RJ Hampshire: Remember what we said about fourth place? Well, this guy ended up fourth in the 250 Class two years in a row! At least last year RJ finished with a first-ever overall win at Budds Creek and then an Ironman podium. This year, it felt more like RJ would run into trouble each time he was about to get rolling. At RedBud and Budds Creek , for example, he had great first motos wiped out with early crashes in moto two. By the way, the starts were terrible for RJ this year and he spent far too many races battling his way through from way, way back. All that effort helped him grind out fourth in points. Unfortunately, few will remember but we shouldn’t forget.
Alex Martin (and the RM-Z250): Now we can just say it: Alex was strong outdoors for a long time on Yamahas and KTMs but everyone was scared his switch to JGRMX/Yoshimura Suzuki Factory Racing and the unproven RM-Z250 was gonna suck. Well, for a while it wasn’t good based on his usual podium standards, but at mid-season Alex and the team upped their game, and poof! There was some yellow magic! Alex and his teammate Kyle Peters started busting out good starts, and Alex coulda’ shoulda’ woulda’ podiumed four straight motos at RedBud and Millville. He threw in one more moto podium at Budds Creek. He ended up sixth in points and proved the Suzuki can hang. That’s a breakthrough.
Michael Mosiman: Eighth in points doesn’t say much but Michael doesn’t have to win titles yet, he just needs to show potential. In his first two seasons that wasn’t really happening and his factory Rockstar Energy Husqvarna deal could have been in danger. Right around the end of supercross, though, he started putting it together, and that carried into the Lucas Oil AMA Pro Motocross Championship. Michael was good! Some late crashes hurt his points haul but he definitely showed podium-level chops. Just to give you an example, Michael finished this year with three top-five finishes in the final four motos. Last year he didn’t even finish in the top five once!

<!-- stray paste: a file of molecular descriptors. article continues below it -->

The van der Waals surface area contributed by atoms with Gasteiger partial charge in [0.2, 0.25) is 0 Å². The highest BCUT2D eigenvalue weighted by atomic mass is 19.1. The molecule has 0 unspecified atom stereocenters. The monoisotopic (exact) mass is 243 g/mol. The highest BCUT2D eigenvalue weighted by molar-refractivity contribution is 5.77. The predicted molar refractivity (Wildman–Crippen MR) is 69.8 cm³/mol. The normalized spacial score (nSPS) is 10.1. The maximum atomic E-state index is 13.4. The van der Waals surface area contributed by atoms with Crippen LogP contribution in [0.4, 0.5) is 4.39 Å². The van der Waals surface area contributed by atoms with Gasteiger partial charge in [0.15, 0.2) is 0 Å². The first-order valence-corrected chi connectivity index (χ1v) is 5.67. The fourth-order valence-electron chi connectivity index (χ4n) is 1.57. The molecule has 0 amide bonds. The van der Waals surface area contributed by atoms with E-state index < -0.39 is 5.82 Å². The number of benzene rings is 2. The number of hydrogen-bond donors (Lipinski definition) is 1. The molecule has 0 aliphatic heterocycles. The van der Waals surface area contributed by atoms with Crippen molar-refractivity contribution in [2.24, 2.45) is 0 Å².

Martin Davalos: Look, Marty didn’t have to do this. He has made it clear that if he doesn’t get a 450 factory ride next year he will retire—and since no one has reached out with any semblance of a 450 offer, it looks like he will retire. Plus, Marty was hurting, physically, all season and struggling outdoors. He never gave up, though! His arm kept going numb and he couldn’t hang on, so he got carpal tunnel surgery just to try to get some relief. Seriously, since his chances of racing in 2020 are remote, he didn’t have to do this, and had he no-showed the final three races, no one would have complained, but he wanted to end his career (if this is the end) going down swinging. And so Marty showed up at Unadilla, pushed through his final six professional motos, and even took tenth in his very last one, at Ironman. Of course by then his truck was flooded with partiers to celebrate the Cianciarulo title, but Marty got to walk out with his head held high. He left it all out there on the race track. If this really is the end, at least he got in every race that he possibly could.
Inside the October issue of Racer X Illustrated: How top riders deal with heat in Lucas Oil Pro Motocross, behind the scenes of the film Bennett’s War, exploring Unadilla history, and a trip to Wheels & Waves in the south of France. All these features and much more inside the October issue.